SANTIAGO – This July 12, 2018 marks the 114th anniversary of the birth of one of the most outstanding poets of Latin America: Pablo Neruda, who was also a senator and political activist.
Considered one of the most celebrated poets of all time, Pablo Neruda hardly requires an introduction. His words, throbbing with love and longing, continue to move readers even till date.
The Chilean was born in 1904 under the name of Ricardo Eliécer Neftalí Reyes Basoalto. But he changed it to Pablo Neruda when he was hardly a child. He never clarified why he did it and when he was questioned about it. Some hypotheses suggest that it was taken from the Czech writer Jan Neruda.
A countless number of works and poems such as ‘Si tú me olvidas’ and the more than famous and dedicated “I like it when you are silent because you are absent …”, made him one of the most important 20th century poets, winner of the Nobel Prize of Literature in the year 1971.
His works have inspired many artists and his romanticism has been carved into the history of literature, leaving us a legacy of timeless verses that are still borrowed from lovers all over the world.
“If nothing saves us from death, may love at least save us from life.”
On his 114th birth anniversary, tributes are pouring in from all over the world with people sharing his most heart wrenching quotes on social media.
“Que la crítica borre toda mi poesía, si le parece. Pero este poema no podrá borrarlo nadie”. Así escribió Pablo Neruda sobre el episodio del Winnipeg. Hoy, a 114 años del natalicio del Premio Nobel y diplomático, recordamos esta hermosa historia de nuestra política exterior. pic.twitter.com/KeC5XurcJp
— Roberto Ampuero (@robertoampuero) July 12, 2018
Chilean poet-diplomat Pablo Neruda – born #OnThisDay – was awarded the #NobelPrize in Literature 1971 "for a poetry that with the action of an elemental force brings alive a continent's destiny and dreams." pic.twitter.com/ds0N8d4Pj3
— The Nobel Prize (@NobelPrize) July 12, 2018
— Poetry Foundation (@PoetryFound) July 12, 2018
Don't go far off, not even for a day, because —
because — I don't know how to say it: a day is long
and I will be waiting for you, as in an empty station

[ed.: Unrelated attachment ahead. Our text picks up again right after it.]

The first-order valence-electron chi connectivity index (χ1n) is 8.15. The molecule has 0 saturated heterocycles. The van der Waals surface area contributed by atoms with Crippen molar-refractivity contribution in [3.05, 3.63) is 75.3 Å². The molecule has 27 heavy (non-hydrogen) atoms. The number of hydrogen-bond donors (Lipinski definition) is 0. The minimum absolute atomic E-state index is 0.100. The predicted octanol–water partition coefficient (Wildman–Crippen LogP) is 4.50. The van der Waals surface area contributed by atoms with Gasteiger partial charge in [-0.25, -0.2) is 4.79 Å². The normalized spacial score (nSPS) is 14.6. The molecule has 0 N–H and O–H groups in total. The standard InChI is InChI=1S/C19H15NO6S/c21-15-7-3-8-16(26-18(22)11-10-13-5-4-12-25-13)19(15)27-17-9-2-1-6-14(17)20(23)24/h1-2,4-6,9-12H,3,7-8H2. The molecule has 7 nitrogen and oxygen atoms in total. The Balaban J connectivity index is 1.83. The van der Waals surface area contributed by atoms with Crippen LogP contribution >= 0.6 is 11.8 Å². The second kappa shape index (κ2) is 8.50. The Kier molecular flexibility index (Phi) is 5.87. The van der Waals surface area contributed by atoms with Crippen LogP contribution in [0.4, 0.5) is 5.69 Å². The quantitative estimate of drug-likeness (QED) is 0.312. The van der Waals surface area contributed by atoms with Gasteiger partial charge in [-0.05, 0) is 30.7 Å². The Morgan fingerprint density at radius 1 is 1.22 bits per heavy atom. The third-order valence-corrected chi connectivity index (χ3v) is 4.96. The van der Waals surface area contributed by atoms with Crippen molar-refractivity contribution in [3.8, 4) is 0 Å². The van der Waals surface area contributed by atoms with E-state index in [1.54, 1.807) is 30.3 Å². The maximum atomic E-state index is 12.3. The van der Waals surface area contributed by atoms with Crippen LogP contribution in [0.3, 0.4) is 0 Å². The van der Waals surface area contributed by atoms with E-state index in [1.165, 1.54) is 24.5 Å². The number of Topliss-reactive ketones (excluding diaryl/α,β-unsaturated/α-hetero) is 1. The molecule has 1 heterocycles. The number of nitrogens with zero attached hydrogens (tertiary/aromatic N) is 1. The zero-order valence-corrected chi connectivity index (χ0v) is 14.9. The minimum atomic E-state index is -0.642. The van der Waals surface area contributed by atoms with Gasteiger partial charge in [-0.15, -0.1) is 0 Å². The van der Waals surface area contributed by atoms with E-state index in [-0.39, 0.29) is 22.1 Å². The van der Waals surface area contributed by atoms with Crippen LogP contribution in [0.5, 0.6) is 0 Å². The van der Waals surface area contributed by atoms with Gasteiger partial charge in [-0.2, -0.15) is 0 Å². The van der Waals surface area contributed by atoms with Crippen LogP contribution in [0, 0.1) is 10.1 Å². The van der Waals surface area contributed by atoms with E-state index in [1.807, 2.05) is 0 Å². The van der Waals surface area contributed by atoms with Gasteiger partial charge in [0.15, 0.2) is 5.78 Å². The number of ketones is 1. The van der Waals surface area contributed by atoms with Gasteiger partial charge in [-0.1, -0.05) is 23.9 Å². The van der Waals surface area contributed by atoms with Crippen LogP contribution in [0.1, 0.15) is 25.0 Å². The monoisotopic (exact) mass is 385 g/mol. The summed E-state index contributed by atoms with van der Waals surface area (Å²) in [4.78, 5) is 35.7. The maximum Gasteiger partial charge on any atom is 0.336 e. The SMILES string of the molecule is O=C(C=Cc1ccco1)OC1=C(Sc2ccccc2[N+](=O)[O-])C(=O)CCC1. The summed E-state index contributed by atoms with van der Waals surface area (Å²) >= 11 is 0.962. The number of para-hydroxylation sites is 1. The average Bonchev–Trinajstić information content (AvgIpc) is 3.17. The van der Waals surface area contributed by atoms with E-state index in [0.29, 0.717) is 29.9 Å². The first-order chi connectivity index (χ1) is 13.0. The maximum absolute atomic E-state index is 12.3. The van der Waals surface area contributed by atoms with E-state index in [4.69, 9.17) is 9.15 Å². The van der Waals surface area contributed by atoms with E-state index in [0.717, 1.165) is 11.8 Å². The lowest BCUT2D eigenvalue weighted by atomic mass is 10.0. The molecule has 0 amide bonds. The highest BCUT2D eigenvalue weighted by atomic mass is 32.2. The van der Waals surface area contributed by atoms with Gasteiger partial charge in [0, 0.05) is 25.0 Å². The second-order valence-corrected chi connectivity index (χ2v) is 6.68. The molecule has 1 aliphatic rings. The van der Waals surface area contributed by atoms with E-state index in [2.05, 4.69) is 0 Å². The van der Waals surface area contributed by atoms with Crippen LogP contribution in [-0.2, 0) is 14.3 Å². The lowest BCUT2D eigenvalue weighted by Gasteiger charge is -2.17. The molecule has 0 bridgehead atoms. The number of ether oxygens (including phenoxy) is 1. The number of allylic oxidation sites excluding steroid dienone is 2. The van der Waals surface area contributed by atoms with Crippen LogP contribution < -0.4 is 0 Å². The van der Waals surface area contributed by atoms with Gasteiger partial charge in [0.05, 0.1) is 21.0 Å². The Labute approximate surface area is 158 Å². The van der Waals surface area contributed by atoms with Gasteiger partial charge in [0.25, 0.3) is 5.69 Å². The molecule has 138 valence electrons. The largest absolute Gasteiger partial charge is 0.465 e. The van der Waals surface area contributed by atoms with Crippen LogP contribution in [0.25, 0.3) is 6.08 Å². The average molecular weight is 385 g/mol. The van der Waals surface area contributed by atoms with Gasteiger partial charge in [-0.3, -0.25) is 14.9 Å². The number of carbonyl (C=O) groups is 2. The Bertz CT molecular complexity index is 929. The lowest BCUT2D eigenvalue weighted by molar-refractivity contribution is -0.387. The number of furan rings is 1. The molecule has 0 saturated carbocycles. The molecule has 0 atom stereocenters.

when the trains are parked off somewhere else, asleep.
Happy Birthday, Pablo Neruda! pic.twitter.com/GAVsANJzKi
— Poets House (@poetshouse) July 12, 2018
“Love is so short, and forgetting is so long”—Pablo Neruda
— Vincent Van Gone (@VVanGone) July 12, 2018
“If nothing saves us from death, at least love should save us from life”
― Pablo Neruda
— Kiran Manral (@KiranManral) July 12, 2018
The Nobel Laureate was said to have died of cancer in 1973, less than two weeks after a military coup led by General Augusto Pinochet. But his former driver Manuel Araya maintains he actually died after being poisoned by the secret service.
New tests on Neruda’s remains confirmed last October that he did not die of cancer.
The poet was suffering from prostate cancer, but it was not life-threatening – leading the 16 international experts to conclude a third party could have possibly been involved. His remains were exhumed on a judge’s orders in 2013.
Neruda was a supporter and personal friend of Chile’s deposed socialist President, Salvador Allende, who killed himself rather than surrender to troops during the September 11, 1973, right-wing coup led by Pinochet.
Neruda was traumatized by the military takeover and the persecution and killing of his friends. He planned to go into exile, where he would have been an influential voice against the dictatorship.
But a day before his planned departure, he was taken by ambulance to a clinic in Santiago where he had been treated for cancer and other ailments.